As we get older and life goes by, it’s easy to look back on moments that we thought were the worst points in our lives and laugh at them. We’ve lived more than we had then. We’ve seen more, and we understand more and more that both the best moments and the worst ones are still ahead of us.
Honestly, it’s what keeps us going. Even if there are awful moments waiting for us around the corner, we keep moving ahead because we know that something else, either good or bad, has to be ahead. We can’t tell if it’s the good or the bad, but we know it will be something new and something different. It’s what keeps us alive.
The other night, as I was driving around my city with much on my mind, I had to think back to a time that I felt was the worst I would go through, and how my Brick helped get me through.
Truthfully? It’s difficult to remember what exactly felt so miserable about 2010. Things weren’t awful, since I did have a job and a place to live and friends around me to hang out with. I can think of plenty of times in which things have been much worse.
But things weren’t great. Afterall, this was just a year removed from college and with plenty of anxiety of what to do with my life. My job was okay but not great, the house was decent but old and needed more attention than we could afford to give it, and my friends were sometimes needy and immature. Also there was this girl I was sort of pining after who just wouldn’t give me the time of day. More so than a terrible time of my life, it was a restless time of my life.
Then came the day I was casually driving down the road and spotted just the most beautiful, big Brick I’ve ever seen in my life. It sat out in a parking lot shining bright in the hot Mississippi sun with a gorgeous deep maroon finish and needlessly chromed handles and hubcaps.
All it took was one look, and I knew that The Brick, this maroon 2009 Jeep Wrangler, would be mine.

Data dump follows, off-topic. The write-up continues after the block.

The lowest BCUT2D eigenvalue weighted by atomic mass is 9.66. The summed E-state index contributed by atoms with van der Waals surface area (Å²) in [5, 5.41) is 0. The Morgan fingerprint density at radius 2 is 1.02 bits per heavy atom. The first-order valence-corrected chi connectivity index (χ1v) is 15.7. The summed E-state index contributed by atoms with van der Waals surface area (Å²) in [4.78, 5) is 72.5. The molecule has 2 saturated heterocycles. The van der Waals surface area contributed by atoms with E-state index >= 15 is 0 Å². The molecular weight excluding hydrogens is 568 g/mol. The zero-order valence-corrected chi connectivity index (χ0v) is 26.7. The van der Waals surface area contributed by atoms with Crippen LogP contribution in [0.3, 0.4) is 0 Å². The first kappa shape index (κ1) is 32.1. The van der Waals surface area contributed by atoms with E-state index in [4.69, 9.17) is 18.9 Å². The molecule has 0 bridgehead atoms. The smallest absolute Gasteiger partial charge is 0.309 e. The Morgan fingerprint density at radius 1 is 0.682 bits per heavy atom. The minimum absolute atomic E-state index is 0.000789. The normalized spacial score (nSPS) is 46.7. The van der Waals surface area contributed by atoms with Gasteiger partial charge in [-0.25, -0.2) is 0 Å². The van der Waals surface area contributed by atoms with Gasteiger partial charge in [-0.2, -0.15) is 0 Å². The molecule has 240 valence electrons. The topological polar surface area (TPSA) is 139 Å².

During those annoying days, The Brick was my escape. With the removable top and doors and windshield and who know what else, it was like a Lego set for a grown up. What would I do when work was particularly annoying or depressing? I’d go out and tinker with The Brick. What about when I would get ambiguously confusing text messages from the girl who didn’t actually like me? Well, that’s when the doors come off and it’s time for a drive.
When I needed it, The Brick was there. Other than an old white baseball cap, it’s the only object I’ve ever owned that was more to me than just an object.
But as is prone to happen in life, time has gone by. Better jobs came and went, the girl cycle has rotated and brought new confusion, and different friends have entered into my life. Heck, I wouldn’t be writing on this stupidly named website if not for the changes that have happened since then. Through it all, though, the one constant has remained: I still have my Brick.
When the top is down, I am happy. When the doors are gone, I feel alive. Maybe I haven’t always had the money to spend to keep it as healthy as I want. Maybe I put too many miles on it driving across the country and crossing borders. Maybe I drive too quickly over bumps. But The Brick doesn’t mind. It is there for me regardless.
When the top is down, I am happy. When the doors are gone, I feel alive. And even though circumstances have changed again and history has started to repeat itself, those truths remain. I’m back at that decent but not good enough job, the old house is still in slight disrepair, and even my newer friends prove to be annoying at times. Those situations simply call for time spent with The Brick, though, and things turn around.
When the top is down, I am happy. When the doors are gone, I feel alive. And if you see me in my natural habitat, spending quality time with a car that sometimes feels more like a best friend, I hope you join in. Come for a ride. We will drive by the water and talk about life and love and why. Because escapes and hobbies are one thing, but a means to building a relationship is completely different. Peace of mind and a constant source of happiness is different than a means to forget for a while. When you are just driving along with no roof or doors you have no choice but to connect with everything and everyone around you.
There will come a time when I will have to say goodbye to The Brick. I know this. And I will probably feel like it is the new worst period of time in my life. But around the corner lies something new and something different, and it will have to get me through. Until then, though? Well that’s a different story.
Because when you realize it’s not about coping, but about moving forward, this is what happens. When it’s not at all about excuses, but about a hobby that is truly enjoyable, this is what happens.
Because when the top is down, I am happy. When the doors are gone, I feel alive.